Suit dismissed over Indiana attorney general groping claims
INDIANAPOLIS (AP) — A federal judge on Monday dismissed a lawsuit filed against Indiana’s attorney general by four women who say he drunkenly groped them during a party, while state legislators took their first step toward possibly forcing him from office if the state Supreme Court suspends his law license.
Republican Attorney General Curtis Hill has denied the allegations and his lawyers argued the women didn’t have a valid case for sexual harassment under federal law because they all worked for state government’s legislative branch while Hill is an elected officer of the executive branch.
U.S. District Court Judge Jane Magnus-Stinson said in her ruling that the women described “disgraceful and reprehensible conduct” during the March 2018 party at an Indianapolis bar marking the end of that year’s legislative session.
“But the highly offensive nature of the alleged acts does not meet the legal standard necessary to establish a violation of any federal law or the Constitution of the United States by Attorney General Curtis Hill,” she wrote.
Hill, who is seeking reelection this year, has rebuffed calls from Republican Gov. Eric Holcomb and other GOP state officials to resign.
“I am grateful for the court’s ruling dismissing the federal lawsuit,” Hill said in a statement. “It is my great honor to serve the citizens of this great state and I look forward to continuing to protect and defend Hoosiers as their Attorney General.”
Lawyers for the four women said they were reviewing the ruling. “We are confident our clients’ case will proceed and their claims will be heard,” they said in a statement.
The state Supreme Court is considering a recommendation that Hill’s law license be suspended for at least 60 days for professional misconduct on the allegations that he grabbed the buttocks of a female state legislator and inappropriately touched three female legislative staffers.
The Republican-dominated Indiana House voted 83-9 Monday in favor of a proposal that would prohibit anyone whose law license has been suspended for at least 30 days from serving as attorney general. State law requires the attorney general to be “duly licensed to practice law in Indiana” but doesn’t address any professional disciplinary action.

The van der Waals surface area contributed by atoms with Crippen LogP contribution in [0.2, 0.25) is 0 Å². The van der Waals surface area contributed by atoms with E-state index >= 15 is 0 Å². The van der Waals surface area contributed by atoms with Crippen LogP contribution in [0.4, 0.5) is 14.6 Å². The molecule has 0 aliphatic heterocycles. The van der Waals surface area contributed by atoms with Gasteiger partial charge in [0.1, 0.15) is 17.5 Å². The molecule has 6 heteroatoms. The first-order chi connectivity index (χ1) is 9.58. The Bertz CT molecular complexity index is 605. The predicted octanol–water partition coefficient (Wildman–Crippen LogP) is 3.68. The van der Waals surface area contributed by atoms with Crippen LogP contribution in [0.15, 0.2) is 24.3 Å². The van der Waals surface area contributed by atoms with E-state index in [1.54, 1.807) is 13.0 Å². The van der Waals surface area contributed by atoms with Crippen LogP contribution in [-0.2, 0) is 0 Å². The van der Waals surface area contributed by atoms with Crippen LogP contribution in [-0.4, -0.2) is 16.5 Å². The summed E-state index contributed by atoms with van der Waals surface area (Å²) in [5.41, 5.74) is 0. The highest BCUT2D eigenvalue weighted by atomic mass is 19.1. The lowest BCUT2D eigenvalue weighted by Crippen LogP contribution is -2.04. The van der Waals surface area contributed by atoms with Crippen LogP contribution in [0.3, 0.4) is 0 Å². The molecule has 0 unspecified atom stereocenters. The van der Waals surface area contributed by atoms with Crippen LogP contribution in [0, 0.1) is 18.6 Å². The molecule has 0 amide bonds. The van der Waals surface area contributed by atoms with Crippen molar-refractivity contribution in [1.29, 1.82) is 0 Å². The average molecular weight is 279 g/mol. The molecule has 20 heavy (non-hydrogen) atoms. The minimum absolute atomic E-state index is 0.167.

Former state Supreme Court Justice Myra Selby last month recommended that the law license suspension, writing that Hill’s “conduct was offensive, invasive, damaging and embarrassing” to the women.
Legislative Republicans had resisted taking steps toward forcing Hill out, but House Speaker Brian Bosma said the new provision is needed because it could take a year for Hill to regain his law license if the Supreme Court were to not allow automatic reinstatement.
“We felt like we needed to give some clarity so that our state is not faced with a vacancy that cannot be filled or is undefined,” Bosma told reporters.
The provision still needs the Senate’s approval to become law.
The attorney general’s office said in a statement that the proposal “raises some legal concerns — and this kind of rushed proposal lacks transparency and leaves no opportunity for public input.”
The allegations against Hill include that he grabbed the buttocks of Democratic Rep. Mara Candelaria Reardon of Munster and inappropriately touched and made unwelcomed sexual comments toward three female legislative staffers — ages 23 to 26 at the time.
Hill’s attorneys have downplayed the allegations, arguing the claims against him represent common behavior in a bar even if they are true.
Hill’s lawyers also maintain the disciplinary case is improper because a special prosecutor declined to file criminal charges and any conduct at the party shouldn’t be subject to law license sanctions.